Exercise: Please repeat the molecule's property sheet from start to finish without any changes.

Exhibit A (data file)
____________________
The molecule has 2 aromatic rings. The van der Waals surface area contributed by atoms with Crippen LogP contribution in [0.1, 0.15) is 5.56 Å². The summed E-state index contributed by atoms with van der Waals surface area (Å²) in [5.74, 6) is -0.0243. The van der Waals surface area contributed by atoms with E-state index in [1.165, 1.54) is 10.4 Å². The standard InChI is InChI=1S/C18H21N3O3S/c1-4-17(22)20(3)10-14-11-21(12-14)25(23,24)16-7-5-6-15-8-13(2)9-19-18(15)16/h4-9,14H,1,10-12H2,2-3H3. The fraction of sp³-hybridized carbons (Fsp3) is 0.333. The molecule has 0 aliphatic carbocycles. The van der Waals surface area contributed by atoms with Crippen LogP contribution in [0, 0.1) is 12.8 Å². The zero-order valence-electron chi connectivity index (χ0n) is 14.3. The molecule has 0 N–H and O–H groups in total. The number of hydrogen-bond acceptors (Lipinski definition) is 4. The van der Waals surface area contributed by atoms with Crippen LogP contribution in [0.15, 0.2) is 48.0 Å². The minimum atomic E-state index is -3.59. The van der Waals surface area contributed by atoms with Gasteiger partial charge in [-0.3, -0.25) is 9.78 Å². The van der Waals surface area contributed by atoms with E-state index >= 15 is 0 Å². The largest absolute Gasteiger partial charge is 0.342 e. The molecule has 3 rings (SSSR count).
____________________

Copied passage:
The molecule has 2 aromatic rings. The van der Waals surface area contributed by atoms with Crippen LogP contribution in [0.1, 0.15) is 5.56 Å². The summed E-state index contributed by atoms with van der Waals surface area (Å²) in [5.74, 6) is -0.0243. The van der Waals surface area contributed by atoms with E-state index in [1.165, 1.54) is 10.4 Å². The standard InChI is InChI=1S/C18H21N3O3S/c1-4-17(22)20(3)10-14-11-21(12-14)25(23,24)16-7-5-6-15-8-13(2)9-19-18(15)16/h4-9,14H,1,10-12H2,2-3H3. The fraction of sp³-hybridized carbons (Fsp3) is 0.333. The molecule has 0 aliphatic carbocycles. The van der Waals surface area contributed by atoms with Crippen LogP contribution in [0, 0.1) is 12.8 Å². The zero-order valence-electron chi connectivity index (χ0n) is 14.3. The molecule has 0 N–H and O–H groups in total. The number of hydrogen-bond acceptors (Lipinski definition) is 4. The van der Waals surface area contributed by atoms with Crippen LogP contribution in [0.15, 0.2) is 48.0 Å². The minimum atomic E-state index is -3.59. The van der Waals surface area contributed by atoms with Gasteiger partial charge in [-0.3, -0.25) is 9.78 Å². The van der Waals surface area contributed by atoms with E-state index >= 15 is 0 Å². The largest absolute Gasteiger partial charge is 0.342 e. The molecule has 3 rings (SSSR count).